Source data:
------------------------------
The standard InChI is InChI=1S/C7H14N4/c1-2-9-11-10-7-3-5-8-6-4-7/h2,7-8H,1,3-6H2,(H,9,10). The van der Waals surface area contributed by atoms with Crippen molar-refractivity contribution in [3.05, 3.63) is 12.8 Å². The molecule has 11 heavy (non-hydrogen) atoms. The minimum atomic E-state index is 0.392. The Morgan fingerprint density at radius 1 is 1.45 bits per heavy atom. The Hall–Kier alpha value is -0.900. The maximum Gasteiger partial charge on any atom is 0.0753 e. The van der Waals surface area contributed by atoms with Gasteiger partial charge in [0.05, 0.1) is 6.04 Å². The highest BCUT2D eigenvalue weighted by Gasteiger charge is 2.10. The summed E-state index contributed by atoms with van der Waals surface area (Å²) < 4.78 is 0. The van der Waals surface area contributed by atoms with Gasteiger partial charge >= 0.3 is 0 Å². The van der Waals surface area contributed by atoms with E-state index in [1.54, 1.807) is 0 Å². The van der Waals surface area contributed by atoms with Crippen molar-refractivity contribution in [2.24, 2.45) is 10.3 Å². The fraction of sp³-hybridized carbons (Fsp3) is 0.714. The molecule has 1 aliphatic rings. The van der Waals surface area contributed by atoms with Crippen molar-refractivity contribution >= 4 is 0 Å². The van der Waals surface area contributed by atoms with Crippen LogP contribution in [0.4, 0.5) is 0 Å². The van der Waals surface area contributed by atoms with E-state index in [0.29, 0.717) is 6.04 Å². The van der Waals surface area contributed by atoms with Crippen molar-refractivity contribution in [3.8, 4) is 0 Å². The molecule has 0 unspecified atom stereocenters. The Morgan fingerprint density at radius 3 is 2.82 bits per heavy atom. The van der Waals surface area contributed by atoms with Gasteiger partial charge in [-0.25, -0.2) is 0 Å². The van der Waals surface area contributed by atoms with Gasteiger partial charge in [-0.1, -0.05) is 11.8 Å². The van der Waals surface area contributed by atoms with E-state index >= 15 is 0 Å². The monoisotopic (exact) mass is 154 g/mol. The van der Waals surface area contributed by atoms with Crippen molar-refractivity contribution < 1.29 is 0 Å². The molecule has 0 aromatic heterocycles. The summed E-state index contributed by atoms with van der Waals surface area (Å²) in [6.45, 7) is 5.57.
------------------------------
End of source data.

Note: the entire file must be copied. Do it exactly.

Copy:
The standard InChI is InChI=1S/C7H14N4/c1-2-9-11-10-7-3-5-8-6-4-7/h2,7-8H,1,3-6H2,(H,9,10). The van der Waals surface area contributed by atoms with Crippen molar-refractivity contribution in [3.05, 3.63) is 12.8 Å². The molecule has 11 heavy (non-hydrogen) atoms. The minimum atomic E-state index is 0.392. The Morgan fingerprint density at radius 1 is 1.45 bits per heavy atom. The Hall–Kier alpha value is -0.900. The maximum Gasteiger partial charge on any atom is 0.0753 e. The van der Waals surface area contributed by atoms with Gasteiger partial charge in [0.05, 0.1) is 6.04 Å². The highest BCUT2D eigenvalue weighted by Gasteiger charge is 2.10. The summed E-state index contributed by atoms with van der Waals surface area (Å²) < 4.78 is 0. The van der Waals surface area contributed by atoms with Gasteiger partial charge >= 0.3 is 0 Å². The van der Waals surface area contributed by atoms with E-state index in [1.54, 1.807) is 0 Å². The van der Waals surface area contributed by atoms with Crippen molar-refractivity contribution in [2.24, 2.45) is 10.3 Å². The fraction of sp³-hybridized carbons (Fsp3) is 0.714. The molecule has 1 aliphatic rings. The van der Waals surface area contributed by atoms with Crippen molar-refractivity contribution >= 4 is 0 Å². The van der Waals surface area contributed by atoms with Crippen LogP contribution in [0.4, 0.5) is 0 Å². The van der Waals surface area contributed by atoms with E-state index in [0.29, 0.717) is 6.04 Å². The van der Waals surface area contributed by atoms with Crippen molar-refractivity contribution in [3.8, 4) is 0 Å². The molecule has 0 unspecified atom stereocenters. The Morgan fingerprint density at radius 3 is 2.82 bits per heavy atom. The van der Waals surface area contributed by atoms with Gasteiger partial charge in [-0.25, -0.2) is 0 Å². The van der Waals surface area contributed by atoms with Gasteiger partial charge in [-0.1, -0.05) is 11.8 Å². The van der Waals surface area contributed by atoms with E-state index >= 15 is 0 Å². The monoisotopic (exact) mass is 154 g/mol. The van der Waals surface area contributed by atoms with Crippen molar-refractivity contribution < 1.29 is 0 Å². The molecule has 0 aromatic heterocycles. The summed E-state index contributed by atoms with van der Waals surface area (Å²) in [6.45, 7) is 5.57.